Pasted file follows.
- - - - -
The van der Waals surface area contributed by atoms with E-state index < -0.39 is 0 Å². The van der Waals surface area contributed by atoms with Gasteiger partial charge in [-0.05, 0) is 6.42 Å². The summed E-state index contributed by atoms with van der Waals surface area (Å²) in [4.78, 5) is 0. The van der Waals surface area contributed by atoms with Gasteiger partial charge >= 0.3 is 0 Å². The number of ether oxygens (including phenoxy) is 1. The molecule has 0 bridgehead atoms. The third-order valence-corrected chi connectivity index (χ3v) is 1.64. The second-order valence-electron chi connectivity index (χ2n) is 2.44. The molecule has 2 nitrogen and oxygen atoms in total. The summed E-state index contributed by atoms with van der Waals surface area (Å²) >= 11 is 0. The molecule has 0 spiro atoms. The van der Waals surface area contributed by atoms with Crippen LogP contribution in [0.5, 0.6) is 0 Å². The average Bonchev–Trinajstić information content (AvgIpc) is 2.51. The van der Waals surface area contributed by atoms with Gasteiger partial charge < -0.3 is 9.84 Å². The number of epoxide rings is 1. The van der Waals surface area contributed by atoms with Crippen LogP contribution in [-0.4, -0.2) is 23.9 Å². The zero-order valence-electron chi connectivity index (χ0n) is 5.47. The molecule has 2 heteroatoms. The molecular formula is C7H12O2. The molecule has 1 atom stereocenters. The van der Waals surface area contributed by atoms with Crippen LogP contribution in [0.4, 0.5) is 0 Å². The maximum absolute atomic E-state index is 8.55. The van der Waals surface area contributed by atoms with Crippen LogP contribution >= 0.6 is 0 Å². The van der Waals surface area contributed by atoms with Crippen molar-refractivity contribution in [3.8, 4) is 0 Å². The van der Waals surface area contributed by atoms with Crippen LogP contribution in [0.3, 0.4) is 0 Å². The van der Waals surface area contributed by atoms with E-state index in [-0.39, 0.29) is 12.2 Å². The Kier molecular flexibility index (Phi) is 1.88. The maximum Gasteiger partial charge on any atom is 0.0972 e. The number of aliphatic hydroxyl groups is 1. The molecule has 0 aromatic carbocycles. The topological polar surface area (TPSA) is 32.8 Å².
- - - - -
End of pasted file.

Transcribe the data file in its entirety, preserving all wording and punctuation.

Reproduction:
The van der Waals surface area contributed by atoms with E-state index < -0.39 is 0 Å². The van der Waals surface area contributed by atoms with Gasteiger partial charge in [-0.05, 0) is 6.42 Å². The summed E-state index contributed by atoms with van der Waals surface area (Å²) in [4.78, 5) is 0. The van der Waals surface area contributed by atoms with Gasteiger partial charge >= 0.3 is 0 Å². The number of ether oxygens (including phenoxy) is 1. The molecule has 0 bridgehead atoms. The third-order valence-corrected chi connectivity index (χ3v) is 1.64. The second-order valence-electron chi connectivity index (χ2n) is 2.44. The molecule has 2 nitrogen and oxygen atoms in total. The summed E-state index contributed by atoms with van der Waals surface area (Å²) >= 11 is 0. The molecule has 0 spiro atoms. The van der Waals surface area contributed by atoms with Crippen LogP contribution in [0.5, 0.6) is 0 Å². The average Bonchev–Trinajstić information content (AvgIpc) is 2.51. The van der Waals surface area contributed by atoms with Gasteiger partial charge < -0.3 is 9.84 Å². The number of epoxide rings is 1. The van der Waals surface area contributed by atoms with Crippen LogP contribution in [-0.4, -0.2) is 23.9 Å². The zero-order valence-electron chi connectivity index (χ0n) is 5.47. The molecule has 2 heteroatoms. The molecular formula is C7H12O2. The molecule has 1 atom stereocenters. The van der Waals surface area contributed by atoms with Crippen LogP contribution in [0.4, 0.5) is 0 Å². The maximum absolute atomic E-state index is 8.55. The van der Waals surface area contributed by atoms with Crippen LogP contribution >= 0.6 is 0 Å². The van der Waals surface area contributed by atoms with Crippen molar-refractivity contribution in [3.8, 4) is 0 Å². The van der Waals surface area contributed by atoms with Crippen LogP contribution in [0.3, 0.4) is 0 Å². The van der Waals surface area contributed by atoms with E-state index in [-0.39, 0.29) is 12.2 Å². The Kier molecular flexibility index (Phi) is 1.88. The maximum Gasteiger partial charge on any atom is 0.0972 e. The number of aliphatic hydroxyl groups is 1. The molecule has 0 aromatic carbocycles. The topological polar surface area (TPSA) is 32.8 Å².